Enumeration and Device Descriptors

Whenever a USB device is attached to the bus it will be enumerated by the USB subsystem - i.e an unique device number (1-127) is assigned and then the device descriptor is read. The desciptor is a data structure which contains information about the device and its properties. The USB standard defines a hierarchy of descriptors (see Figure 2).

Figure 2. USB Descriptor

Standard Descriptors

Device Classes

The standard device and interface descriptors contain fields that are related to classification: class, sub-class and protocol. These fields may be used by a host system to associate a device or interface to a driver, depending on how they are specified by the class specification. Valid values for the class fields of the device and interface descriptors are defined by the USB Device Working Group.

Grouping devices or interfaces together in classes and then specifying the characteristics in a Class Specification allows the development of host software which can manage multiple implementations based on that class. Such host software adapts its operation to a specific device or interface using descriptive information presented by the device. A class specification serves as a framework defining the minimum operation of all devices or interfaces which identify themselves as members of the class.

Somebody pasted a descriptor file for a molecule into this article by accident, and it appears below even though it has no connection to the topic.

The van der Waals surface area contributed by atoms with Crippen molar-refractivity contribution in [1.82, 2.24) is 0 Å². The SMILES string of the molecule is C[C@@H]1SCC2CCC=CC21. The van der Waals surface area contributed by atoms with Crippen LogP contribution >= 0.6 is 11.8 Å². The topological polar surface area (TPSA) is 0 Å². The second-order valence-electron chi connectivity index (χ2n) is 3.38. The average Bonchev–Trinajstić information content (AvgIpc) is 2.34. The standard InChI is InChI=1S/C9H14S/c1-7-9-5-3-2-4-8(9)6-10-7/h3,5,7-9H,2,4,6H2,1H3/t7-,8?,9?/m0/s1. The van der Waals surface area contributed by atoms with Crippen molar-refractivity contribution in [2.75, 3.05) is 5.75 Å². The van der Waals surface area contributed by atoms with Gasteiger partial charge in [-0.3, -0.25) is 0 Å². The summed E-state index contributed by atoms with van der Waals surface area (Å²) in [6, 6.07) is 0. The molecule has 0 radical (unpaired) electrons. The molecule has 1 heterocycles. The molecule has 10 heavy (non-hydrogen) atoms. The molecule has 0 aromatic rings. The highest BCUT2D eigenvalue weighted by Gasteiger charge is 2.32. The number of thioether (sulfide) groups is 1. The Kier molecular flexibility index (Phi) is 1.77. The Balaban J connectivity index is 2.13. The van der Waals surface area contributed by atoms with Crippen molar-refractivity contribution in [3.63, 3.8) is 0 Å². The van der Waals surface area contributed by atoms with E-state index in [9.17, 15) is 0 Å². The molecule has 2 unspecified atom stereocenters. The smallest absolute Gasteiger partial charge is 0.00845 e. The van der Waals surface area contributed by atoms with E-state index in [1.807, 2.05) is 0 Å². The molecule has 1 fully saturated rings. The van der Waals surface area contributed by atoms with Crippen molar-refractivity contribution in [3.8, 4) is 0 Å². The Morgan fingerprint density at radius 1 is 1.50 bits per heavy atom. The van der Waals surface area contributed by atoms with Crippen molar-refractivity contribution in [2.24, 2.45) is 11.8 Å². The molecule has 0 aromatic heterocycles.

Human Interface Devices (HID)

The HID class consists primarily of devices that are used by humans to control the operation of computer systems. Typical examples of HID class devices include:

Keyboards and pointing devices for example, standard mouse devices, trackballs, and joysticks.
Front-panel controls for example: knobs, switches, buttons, and sliders.
Controls that might be found on devices such as telephones, VCR remote controls, games or simulation devices for example: data gloves, throttles, steering wheels, and rudder pedals.